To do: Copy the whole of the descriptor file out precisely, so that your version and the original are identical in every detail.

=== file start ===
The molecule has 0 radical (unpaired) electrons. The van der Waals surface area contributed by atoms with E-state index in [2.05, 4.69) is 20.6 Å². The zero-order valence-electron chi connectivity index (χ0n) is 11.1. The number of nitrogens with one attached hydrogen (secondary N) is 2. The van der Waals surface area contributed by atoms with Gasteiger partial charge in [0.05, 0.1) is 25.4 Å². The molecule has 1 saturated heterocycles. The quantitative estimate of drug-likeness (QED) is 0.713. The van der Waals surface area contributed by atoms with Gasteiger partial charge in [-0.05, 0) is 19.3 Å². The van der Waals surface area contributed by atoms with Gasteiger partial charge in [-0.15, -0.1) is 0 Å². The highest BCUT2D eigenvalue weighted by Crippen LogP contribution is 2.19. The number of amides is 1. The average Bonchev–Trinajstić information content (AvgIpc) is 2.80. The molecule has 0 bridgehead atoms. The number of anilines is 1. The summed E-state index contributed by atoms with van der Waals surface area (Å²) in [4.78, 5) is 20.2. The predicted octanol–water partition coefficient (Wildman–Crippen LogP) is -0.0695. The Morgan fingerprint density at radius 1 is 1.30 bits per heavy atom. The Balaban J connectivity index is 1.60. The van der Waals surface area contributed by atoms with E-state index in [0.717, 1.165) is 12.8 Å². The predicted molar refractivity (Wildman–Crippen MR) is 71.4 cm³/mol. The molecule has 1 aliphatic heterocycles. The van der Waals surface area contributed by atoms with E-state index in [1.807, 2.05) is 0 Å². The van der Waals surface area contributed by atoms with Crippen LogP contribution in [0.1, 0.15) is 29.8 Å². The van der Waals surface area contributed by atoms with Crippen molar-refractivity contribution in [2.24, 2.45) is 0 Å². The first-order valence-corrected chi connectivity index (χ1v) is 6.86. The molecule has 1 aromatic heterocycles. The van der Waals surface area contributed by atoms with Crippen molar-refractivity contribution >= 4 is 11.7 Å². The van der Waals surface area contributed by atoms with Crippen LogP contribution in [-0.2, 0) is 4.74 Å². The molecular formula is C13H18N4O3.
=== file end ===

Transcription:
The molecule has 0 radical (unpaired) electrons. The van der Waals surface area contributed by atoms with E-state index in [2.05, 4.69) is 20.6 Å². The zero-order valence-electron chi connectivity index (χ0n) is 11.1. The number of nitrogens with one attached hydrogen (secondary N) is 2. The van der Waals surface area contributed by atoms with Gasteiger partial charge in [0.05, 0.1) is 25.4 Å². The molecule has 1 saturated heterocycles. The quantitative estimate of drug-likeness (QED) is 0.713. The van der Waals surface area contributed by atoms with Gasteiger partial charge in [-0.05, 0) is 19.3 Å². The van der Waals surface area contributed by atoms with Gasteiger partial charge in [-0.15, -0.1) is 0 Å². The highest BCUT2D eigenvalue weighted by Crippen LogP contribution is 2.19. The number of amides is 1. The average Bonchev–Trinajstić information content (AvgIpc) is 2.80. The molecule has 0 bridgehead atoms. The number of anilines is 1. The summed E-state index contributed by atoms with van der Waals surface area (Å²) in [4.78, 5) is 20.2. The predicted octanol–water partition coefficient (Wildman–Crippen LogP) is -0.0695. The Morgan fingerprint density at radius 1 is 1.30 bits per heavy atom. The Balaban J connectivity index is 1.60. The van der Waals surface area contributed by atoms with E-state index in [0.717, 1.165) is 12.8 Å². The predicted molar refractivity (Wildman–Crippen MR) is 71.4 cm³/mol. The molecule has 1 aliphatic heterocycles. The van der Waals surface area contributed by atoms with E-state index in [1.807, 2.05) is 0 Å². The van der Waals surface area contributed by atoms with Crippen LogP contribution in [0.1, 0.15) is 29.8 Å². The van der Waals surface area contributed by atoms with Crippen molar-refractivity contribution in [2.24, 2.45) is 0 Å². The first-order valence-corrected chi connectivity index (χ1v) is 6.86. The molecule has 1 aromatic heterocycles. The van der Waals surface area contributed by atoms with Crippen molar-refractivity contribution >= 4 is 11.7 Å². The van der Waals surface area contributed by atoms with Crippen LogP contribution in [-0.2, 0) is 4.74 Å². The molecular formula is C13H18N4O3.